Information Disclosure and Voluntary Contributions to Public Goods
Siew Hong Teoh
University of California - Paul Merage School of Business
RAND JOURNAL OF ECONOMICS, Vol 28 No 3
This paper analyzes the effect of information generation and disclosure upon free riding and on the likelihood that cooperative efforts collapse in a public goods game. The model shows that the prospect of greater disclosure can make all individuals worse off ex ante by reducing expected contributions to the public good. Conditions under which disclosure becomes either more or less desirable are derived as a function of the number of individual contributors. Regulation or competitive problems that increase direct costs of disclosure may on average increase the provision of public goods and improve welfare. The desirability of disclosure in the contexts of collective political action, debt renegotiation, and production in teams are discussed.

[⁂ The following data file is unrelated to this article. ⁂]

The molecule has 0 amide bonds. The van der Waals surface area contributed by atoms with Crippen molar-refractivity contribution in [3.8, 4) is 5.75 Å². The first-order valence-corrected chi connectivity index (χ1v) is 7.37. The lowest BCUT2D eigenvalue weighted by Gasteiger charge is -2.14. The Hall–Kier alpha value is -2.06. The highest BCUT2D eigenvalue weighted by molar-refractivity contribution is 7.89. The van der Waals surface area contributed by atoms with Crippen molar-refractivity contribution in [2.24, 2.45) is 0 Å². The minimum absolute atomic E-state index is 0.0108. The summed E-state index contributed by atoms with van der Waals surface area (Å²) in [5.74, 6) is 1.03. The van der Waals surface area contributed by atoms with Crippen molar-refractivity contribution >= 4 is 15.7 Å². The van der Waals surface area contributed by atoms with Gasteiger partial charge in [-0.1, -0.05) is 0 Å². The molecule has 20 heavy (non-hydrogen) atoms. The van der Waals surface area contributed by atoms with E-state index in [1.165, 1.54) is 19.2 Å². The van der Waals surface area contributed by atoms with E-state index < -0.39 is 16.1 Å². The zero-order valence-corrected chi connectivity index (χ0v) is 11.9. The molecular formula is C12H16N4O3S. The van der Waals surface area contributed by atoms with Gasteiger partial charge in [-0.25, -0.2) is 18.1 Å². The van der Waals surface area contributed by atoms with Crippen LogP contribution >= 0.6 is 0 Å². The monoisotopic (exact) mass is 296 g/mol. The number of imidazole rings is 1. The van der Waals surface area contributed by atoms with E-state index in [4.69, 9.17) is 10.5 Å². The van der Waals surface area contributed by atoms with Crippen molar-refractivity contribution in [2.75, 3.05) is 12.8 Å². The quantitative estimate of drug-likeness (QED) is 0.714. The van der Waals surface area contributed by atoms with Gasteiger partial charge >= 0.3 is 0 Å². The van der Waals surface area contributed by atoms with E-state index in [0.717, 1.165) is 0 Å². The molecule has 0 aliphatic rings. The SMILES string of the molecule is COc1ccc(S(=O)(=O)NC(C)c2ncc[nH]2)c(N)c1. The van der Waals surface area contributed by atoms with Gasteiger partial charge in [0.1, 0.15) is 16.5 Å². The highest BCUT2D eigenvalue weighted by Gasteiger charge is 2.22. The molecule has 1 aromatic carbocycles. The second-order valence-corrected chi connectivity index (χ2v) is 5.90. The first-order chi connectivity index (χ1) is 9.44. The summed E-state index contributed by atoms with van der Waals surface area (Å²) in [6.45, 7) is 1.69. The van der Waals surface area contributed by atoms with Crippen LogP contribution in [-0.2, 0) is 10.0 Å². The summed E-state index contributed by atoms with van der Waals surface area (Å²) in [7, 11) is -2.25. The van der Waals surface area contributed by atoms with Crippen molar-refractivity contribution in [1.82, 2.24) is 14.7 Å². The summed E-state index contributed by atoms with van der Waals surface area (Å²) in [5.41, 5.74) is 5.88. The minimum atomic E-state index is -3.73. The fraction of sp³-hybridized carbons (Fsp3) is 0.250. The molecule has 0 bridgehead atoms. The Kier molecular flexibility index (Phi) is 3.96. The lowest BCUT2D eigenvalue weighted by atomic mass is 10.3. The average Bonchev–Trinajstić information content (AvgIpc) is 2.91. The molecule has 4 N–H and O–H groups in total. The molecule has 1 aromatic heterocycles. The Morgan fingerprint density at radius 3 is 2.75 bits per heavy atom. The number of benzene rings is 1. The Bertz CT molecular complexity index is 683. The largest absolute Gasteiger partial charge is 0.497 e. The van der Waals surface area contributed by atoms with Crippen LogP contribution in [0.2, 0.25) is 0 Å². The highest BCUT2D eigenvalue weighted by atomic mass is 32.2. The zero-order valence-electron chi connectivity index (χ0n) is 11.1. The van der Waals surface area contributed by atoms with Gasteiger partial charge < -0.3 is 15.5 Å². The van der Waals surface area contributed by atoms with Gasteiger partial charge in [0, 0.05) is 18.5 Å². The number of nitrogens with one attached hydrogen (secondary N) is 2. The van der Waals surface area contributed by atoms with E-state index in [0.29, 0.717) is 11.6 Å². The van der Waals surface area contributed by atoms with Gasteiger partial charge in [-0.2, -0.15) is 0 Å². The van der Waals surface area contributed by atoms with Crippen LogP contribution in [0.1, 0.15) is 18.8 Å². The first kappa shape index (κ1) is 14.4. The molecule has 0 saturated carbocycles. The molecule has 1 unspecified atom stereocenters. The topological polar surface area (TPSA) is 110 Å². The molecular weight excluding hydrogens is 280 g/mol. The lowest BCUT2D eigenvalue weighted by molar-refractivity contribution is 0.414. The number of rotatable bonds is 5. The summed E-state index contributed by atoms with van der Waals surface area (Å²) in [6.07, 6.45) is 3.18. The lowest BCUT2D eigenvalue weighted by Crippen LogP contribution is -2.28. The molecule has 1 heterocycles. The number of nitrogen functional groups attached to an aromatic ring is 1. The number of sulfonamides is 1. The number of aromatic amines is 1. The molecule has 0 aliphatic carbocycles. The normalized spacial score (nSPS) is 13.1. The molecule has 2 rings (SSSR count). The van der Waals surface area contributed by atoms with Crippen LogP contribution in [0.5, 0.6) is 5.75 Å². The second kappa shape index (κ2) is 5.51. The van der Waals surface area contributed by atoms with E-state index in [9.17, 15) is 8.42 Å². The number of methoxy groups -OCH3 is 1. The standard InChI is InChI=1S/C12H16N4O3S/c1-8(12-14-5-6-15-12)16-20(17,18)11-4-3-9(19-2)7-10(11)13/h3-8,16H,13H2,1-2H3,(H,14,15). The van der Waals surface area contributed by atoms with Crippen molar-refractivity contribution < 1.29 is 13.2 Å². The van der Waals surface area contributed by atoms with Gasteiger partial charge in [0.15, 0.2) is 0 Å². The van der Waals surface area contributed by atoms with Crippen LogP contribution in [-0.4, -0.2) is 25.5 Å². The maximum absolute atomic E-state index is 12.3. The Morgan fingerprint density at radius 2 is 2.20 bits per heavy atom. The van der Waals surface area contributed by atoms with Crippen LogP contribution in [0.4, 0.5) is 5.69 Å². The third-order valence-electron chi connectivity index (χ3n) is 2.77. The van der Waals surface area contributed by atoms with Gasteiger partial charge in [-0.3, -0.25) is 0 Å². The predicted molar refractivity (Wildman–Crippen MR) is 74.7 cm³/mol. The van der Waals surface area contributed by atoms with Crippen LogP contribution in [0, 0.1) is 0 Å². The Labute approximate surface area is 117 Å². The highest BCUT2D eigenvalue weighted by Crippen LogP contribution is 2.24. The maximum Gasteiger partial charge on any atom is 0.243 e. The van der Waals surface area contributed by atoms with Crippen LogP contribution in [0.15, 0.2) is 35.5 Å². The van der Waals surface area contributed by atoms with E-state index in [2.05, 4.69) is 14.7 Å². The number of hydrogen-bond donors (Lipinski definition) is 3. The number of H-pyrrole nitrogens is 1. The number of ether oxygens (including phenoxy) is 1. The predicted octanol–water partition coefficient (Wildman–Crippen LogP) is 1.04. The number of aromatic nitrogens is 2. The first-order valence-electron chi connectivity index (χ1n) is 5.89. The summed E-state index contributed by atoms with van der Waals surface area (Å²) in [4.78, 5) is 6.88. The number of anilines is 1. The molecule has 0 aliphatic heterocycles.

JEL Classification: D82, D62, H41Accepted Paper Series
Date posted: March 5, 1997
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